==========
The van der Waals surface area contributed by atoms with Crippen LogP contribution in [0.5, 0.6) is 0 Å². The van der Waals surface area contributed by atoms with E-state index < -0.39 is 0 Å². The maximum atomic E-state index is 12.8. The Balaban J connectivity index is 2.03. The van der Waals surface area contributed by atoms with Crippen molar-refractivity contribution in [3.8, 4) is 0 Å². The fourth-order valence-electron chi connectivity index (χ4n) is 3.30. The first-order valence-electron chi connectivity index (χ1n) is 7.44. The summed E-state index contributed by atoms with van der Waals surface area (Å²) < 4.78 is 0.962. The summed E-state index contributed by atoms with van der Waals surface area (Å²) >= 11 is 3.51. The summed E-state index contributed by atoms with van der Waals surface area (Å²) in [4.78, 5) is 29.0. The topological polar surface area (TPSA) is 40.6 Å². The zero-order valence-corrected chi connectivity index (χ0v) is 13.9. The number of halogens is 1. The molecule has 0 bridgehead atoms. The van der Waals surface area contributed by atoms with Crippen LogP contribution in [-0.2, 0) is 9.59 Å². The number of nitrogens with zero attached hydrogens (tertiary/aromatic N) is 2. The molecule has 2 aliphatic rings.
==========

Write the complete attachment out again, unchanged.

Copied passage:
The van der Waals surface area contributed by atoms with Crippen LogP contribution in [0.5, 0.6) is 0 Å². The van der Waals surface area contributed by atoms with E-state index < -0.39 is 0 Å². The maximum atomic E-state index is 12.8. The Balaban J connectivity index is 2.03. The van der Waals surface area contributed by atoms with Crippen molar-refractivity contribution in [3.8, 4) is 0 Å². The fourth-order valence-electron chi connectivity index (χ4n) is 3.30. The first-order valence-electron chi connectivity index (χ1n) is 7.44. The summed E-state index contributed by atoms with van der Waals surface area (Å²) < 4.78 is 0.962. The summed E-state index contributed by atoms with van der Waals surface area (Å²) >= 11 is 3.51. The summed E-state index contributed by atoms with van der Waals surface area (Å²) in [4.78, 5) is 29.0. The topological polar surface area (TPSA) is 40.6 Å². The zero-order valence-corrected chi connectivity index (χ0v) is 13.9. The number of halogens is 1. The molecule has 0 bridgehead atoms. The van der Waals surface area contributed by atoms with Crippen LogP contribution in [-0.2, 0) is 9.59 Å². The number of nitrogens with zero attached hydrogens (tertiary/aromatic N) is 2. The molecule has 2 aliphatic rings.